Cambridge, MA |

The Akamai Foundation today announced a commitment to fund significant programs of the Mathematical Association of America (MAA), including a national college scholarship program for high school students.

The Akamai Foundation, established in 2000 by Akamai Technologies, Inc. (NASDAQ: AKAM) and funded solely through donations from Akamai employees and individuals outside the company, promotes mathematics education in grades K-12 and the pursuit of excellence in mathematics to encourage America's next generation of technology innovators.

At last evening's U.S.A. Mathematics Olympiad awards ceremony in Washington D.C., the Akamai Foundation presented Akamai Scholarships to the top three winners of this year's competition, the most prestigious math competition in the country for high school students. Brian Lawrence will receive $20,000, Alex Zhai will receive $15,000, and Yufei Zhao will receive $10,000. These top three scorers are among the country's most talented high school mathematicians. By awarding Akamai Scholarships, the Foundation hopes to encourage these and other students to continue their pursuit of mathematics education.

In addition to this year's scholarships, the Akamai Foundation also committed to a significant grant to the MAA that will enable the MAA to greatly expand its current summer training program for up and coming high school math students in the United States.

Wendy Ravech, President of the Akamai Foundation said, "The MAA's summer program is akin to the grooming programs for elite athletes hoping to compete in the Olympics. By training up and coming math students, the MAA can encourage the next generation of mathematicians. Studies have shown that mathematics proficiency for U.S. students in grades K-12 is substantially lower than counterparts in other countries. Narrowing this gap is critical when you consider the vital role mathematics plays in today's high-tech economy. The U.S. needs skilled workers to fill math- and science-intensive jobs to keep a competitive edge in the global economy. We are excited to support the MAA and believe that they are working hard to solve this problem."

"We are most appreciative of the Akamai Foundation's willingness to devote themselves to this important cause," said Tina Straley, Executive Director of the MAA. "We are striving to make our success in mathematics, and the public's interest, rise to the highest levels in the world. With this vital support from the Akamai Foundation, we will increase the awareness and success of U.S. math students."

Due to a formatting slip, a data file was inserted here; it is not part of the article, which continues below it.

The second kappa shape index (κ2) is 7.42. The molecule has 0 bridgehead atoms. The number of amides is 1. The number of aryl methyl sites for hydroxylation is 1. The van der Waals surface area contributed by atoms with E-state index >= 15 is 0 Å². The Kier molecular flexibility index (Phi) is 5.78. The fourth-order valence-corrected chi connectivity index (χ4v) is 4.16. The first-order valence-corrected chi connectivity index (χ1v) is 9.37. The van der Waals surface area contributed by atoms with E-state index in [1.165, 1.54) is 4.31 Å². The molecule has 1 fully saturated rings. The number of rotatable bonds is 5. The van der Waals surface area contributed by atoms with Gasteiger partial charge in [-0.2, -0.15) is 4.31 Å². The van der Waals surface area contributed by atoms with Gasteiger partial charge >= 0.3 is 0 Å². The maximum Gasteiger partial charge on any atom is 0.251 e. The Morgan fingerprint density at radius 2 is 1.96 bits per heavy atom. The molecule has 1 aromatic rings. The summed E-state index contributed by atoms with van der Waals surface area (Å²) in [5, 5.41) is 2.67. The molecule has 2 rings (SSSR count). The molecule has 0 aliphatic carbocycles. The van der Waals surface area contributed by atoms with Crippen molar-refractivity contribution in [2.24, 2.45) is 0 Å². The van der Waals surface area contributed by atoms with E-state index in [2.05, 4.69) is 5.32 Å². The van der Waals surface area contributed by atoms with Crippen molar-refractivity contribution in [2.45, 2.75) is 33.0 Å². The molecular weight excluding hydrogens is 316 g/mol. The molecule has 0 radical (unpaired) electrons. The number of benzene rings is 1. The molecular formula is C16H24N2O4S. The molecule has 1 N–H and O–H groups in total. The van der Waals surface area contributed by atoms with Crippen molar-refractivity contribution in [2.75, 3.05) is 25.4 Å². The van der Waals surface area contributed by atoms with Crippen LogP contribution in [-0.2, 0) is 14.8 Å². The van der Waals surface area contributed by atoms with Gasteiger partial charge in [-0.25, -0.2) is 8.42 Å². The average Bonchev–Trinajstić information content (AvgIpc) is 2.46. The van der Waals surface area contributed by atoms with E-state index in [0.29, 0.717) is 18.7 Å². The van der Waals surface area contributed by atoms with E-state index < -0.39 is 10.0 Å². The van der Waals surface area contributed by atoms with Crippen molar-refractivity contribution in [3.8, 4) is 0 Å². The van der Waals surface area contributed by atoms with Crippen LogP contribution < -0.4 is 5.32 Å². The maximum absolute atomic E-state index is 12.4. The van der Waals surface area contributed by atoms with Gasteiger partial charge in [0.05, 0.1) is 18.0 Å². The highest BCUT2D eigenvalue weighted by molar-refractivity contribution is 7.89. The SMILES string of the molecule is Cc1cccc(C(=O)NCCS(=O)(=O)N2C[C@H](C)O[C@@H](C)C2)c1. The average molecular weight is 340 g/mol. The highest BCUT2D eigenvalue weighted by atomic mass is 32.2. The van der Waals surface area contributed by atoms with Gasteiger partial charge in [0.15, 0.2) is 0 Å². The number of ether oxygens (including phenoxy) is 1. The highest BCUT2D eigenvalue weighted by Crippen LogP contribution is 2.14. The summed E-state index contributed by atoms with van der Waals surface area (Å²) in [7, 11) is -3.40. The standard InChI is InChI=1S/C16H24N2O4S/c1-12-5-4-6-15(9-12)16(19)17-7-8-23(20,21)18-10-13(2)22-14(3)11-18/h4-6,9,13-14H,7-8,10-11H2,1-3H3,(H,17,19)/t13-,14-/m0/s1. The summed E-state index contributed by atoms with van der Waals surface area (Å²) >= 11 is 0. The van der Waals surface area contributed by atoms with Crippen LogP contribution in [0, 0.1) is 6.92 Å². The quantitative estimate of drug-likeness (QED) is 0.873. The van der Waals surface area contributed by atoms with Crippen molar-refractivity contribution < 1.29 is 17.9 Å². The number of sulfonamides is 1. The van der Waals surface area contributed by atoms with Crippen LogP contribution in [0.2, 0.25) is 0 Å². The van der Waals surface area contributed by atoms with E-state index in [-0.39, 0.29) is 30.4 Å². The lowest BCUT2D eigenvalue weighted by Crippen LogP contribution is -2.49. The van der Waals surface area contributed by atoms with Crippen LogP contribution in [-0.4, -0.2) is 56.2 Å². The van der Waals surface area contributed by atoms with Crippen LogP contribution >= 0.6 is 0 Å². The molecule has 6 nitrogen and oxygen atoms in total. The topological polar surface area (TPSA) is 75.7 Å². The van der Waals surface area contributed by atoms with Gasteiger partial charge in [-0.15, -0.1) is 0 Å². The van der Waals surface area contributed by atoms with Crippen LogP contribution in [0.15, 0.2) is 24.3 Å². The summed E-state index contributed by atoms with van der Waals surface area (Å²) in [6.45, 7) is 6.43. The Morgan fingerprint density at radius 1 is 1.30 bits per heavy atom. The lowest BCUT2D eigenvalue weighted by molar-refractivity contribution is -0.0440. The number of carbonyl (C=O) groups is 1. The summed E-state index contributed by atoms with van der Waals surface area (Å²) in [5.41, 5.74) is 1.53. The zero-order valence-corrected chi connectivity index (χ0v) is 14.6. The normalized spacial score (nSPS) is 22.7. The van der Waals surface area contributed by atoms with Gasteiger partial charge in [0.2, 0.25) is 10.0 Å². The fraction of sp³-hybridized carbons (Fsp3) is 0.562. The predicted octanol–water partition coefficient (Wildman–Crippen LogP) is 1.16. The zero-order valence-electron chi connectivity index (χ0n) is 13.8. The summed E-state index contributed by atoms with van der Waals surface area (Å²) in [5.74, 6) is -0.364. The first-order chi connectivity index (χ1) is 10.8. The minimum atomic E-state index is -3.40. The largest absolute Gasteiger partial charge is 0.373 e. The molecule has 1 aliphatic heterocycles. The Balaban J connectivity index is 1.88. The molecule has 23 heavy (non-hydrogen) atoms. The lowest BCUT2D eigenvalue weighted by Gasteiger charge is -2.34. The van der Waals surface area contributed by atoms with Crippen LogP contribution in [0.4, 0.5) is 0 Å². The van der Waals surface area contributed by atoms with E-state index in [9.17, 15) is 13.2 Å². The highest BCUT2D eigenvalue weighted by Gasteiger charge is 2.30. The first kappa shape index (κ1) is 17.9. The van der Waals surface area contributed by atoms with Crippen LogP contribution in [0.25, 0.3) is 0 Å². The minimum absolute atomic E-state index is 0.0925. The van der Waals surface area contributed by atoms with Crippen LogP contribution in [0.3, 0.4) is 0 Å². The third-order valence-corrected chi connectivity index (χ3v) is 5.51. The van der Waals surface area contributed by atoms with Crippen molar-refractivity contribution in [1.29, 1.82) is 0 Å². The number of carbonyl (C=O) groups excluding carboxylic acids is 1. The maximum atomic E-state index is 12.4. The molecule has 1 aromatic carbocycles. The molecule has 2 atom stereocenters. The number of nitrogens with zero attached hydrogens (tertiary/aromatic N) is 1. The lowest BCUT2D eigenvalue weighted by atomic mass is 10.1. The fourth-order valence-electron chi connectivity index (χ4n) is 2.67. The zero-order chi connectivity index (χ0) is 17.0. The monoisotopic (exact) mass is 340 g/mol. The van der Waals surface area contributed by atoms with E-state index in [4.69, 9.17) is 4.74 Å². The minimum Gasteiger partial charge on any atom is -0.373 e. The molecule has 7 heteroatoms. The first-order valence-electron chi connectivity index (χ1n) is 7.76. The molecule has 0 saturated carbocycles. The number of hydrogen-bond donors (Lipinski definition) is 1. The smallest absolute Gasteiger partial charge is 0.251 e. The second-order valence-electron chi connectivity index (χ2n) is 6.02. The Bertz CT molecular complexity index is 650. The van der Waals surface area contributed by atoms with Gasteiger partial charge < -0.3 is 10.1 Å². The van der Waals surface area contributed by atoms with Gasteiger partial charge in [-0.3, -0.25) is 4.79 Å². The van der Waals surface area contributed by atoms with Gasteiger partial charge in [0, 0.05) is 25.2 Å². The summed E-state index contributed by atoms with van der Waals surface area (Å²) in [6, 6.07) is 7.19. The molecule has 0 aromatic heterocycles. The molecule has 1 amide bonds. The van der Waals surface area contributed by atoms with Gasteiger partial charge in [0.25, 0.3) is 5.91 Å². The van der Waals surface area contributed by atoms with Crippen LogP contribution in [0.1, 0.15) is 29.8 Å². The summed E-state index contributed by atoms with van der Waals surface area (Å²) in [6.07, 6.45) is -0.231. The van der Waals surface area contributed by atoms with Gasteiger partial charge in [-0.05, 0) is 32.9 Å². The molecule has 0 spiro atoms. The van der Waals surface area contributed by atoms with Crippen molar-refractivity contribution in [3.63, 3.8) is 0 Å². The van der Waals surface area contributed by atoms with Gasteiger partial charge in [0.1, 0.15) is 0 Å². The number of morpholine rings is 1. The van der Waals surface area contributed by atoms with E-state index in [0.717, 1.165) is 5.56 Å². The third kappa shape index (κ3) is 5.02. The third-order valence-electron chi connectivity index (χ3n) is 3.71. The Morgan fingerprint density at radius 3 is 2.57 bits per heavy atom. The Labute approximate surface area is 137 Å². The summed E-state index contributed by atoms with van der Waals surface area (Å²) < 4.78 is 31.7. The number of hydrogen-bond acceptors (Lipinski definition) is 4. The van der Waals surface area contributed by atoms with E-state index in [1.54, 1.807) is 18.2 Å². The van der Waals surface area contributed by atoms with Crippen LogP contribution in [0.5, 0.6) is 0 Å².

The goals of the MAA-Akamai Mathematical Olympiad Summer Program are to:

  • provide an intensive mathematics program for 60 of the most promising students who have scored at the top in the MAA's competitions; 
  • broaden students' view of mathematics, and better prepare them for possible participation in the International Mathematical Olympiad; and 
  • provide in-depth enrichment in important mathematical topics to stimulate students' continuing interest in mathematics and help prepare them for future study.

Full days of classes and extensive problem sets gives students in the MAA-Akamai Mathematical Olympiad Summer Program a thorough preparation in important areas of mathematics.

About the Akamai Foundation

The Akamai Foundation was established in 2000 by Akamai Technologies, Inc. and is funded solely by Akamai executives, its employees and individuals outside the company. The Akamai Foundation is dedicated to excellence in mathematics, with the aim of promoting math's importance and encouraging America's next generation of technology innovators.

About the MAA

The Mathematical Association of America is the largest professional society of college and university mathematics faculty in the world. Today, MAA's 30,000 members include college and university faculty, two-year college faculty, high school teachers, government and corporate workers, graduate school faculty, research mathematicians, and graduate and undergraduate students.